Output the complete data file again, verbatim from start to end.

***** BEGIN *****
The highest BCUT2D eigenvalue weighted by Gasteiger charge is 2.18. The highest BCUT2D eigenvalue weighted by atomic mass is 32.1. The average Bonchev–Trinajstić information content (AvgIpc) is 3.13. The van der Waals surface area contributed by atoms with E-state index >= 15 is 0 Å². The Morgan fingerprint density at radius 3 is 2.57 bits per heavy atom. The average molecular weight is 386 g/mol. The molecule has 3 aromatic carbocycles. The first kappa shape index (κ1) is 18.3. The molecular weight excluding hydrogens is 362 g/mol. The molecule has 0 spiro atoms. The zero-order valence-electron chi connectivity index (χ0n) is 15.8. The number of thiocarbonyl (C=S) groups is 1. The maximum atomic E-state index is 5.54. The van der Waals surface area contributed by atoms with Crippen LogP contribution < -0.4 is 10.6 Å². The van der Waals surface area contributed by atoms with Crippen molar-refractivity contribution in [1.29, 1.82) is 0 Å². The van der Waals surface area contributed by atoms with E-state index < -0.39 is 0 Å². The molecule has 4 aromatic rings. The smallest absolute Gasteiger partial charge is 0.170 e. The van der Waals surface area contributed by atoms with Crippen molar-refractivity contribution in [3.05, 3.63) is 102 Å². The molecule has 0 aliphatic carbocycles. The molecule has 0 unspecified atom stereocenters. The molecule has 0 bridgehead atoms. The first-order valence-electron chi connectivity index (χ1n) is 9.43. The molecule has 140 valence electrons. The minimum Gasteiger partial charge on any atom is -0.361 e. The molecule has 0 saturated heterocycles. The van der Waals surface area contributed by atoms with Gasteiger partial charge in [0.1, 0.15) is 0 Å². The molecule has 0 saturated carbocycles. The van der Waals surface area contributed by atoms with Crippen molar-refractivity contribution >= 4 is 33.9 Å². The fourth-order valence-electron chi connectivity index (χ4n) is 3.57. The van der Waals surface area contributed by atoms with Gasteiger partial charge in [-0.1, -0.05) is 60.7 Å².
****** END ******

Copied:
The highest BCUT2D eigenvalue weighted by Gasteiger charge is 2.18. The highest BCUT2D eigenvalue weighted by atomic mass is 32.1. The average Bonchev–Trinajstić information content (AvgIpc) is 3.13. The van der Waals surface area contributed by atoms with E-state index >= 15 is 0 Å². The Morgan fingerprint density at radius 3 is 2.57 bits per heavy atom. The average molecular weight is 386 g/mol. The molecule has 3 aromatic carbocycles. The first kappa shape index (κ1) is 18.3. The molecular weight excluding hydrogens is 362 g/mol. The molecule has 0 spiro atoms. The zero-order valence-electron chi connectivity index (χ0n) is 15.8. The number of thiocarbonyl (C=S) groups is 1. The maximum atomic E-state index is 5.54. The van der Waals surface area contributed by atoms with Crippen LogP contribution < -0.4 is 10.6 Å². The van der Waals surface area contributed by atoms with Crippen molar-refractivity contribution in [1.29, 1.82) is 0 Å². The van der Waals surface area contributed by atoms with E-state index < -0.39 is 0 Å². The molecule has 4 aromatic rings. The smallest absolute Gasteiger partial charge is 0.170 e. The van der Waals surface area contributed by atoms with Crippen molar-refractivity contribution in [3.05, 3.63) is 102 Å². The molecule has 0 aliphatic carbocycles. The molecule has 0 unspecified atom stereocenters. The molecule has 0 bridgehead atoms. The first-order valence-electron chi connectivity index (χ1n) is 9.43. The molecule has 140 valence electrons. The minimum Gasteiger partial charge on any atom is -0.361 e. The molecule has 0 saturated heterocycles. The van der Waals surface area contributed by atoms with Gasteiger partial charge in [0.1, 0.15) is 0 Å². The molecule has 0 saturated carbocycles. The van der Waals surface area contributed by atoms with Crippen molar-refractivity contribution >= 4 is 33.9 Å². The fourth-order valence-electron chi connectivity index (χ4n) is 3.57. The van der Waals surface area contributed by atoms with Gasteiger partial charge in [-0.1, -0.05) is 60.7 Å².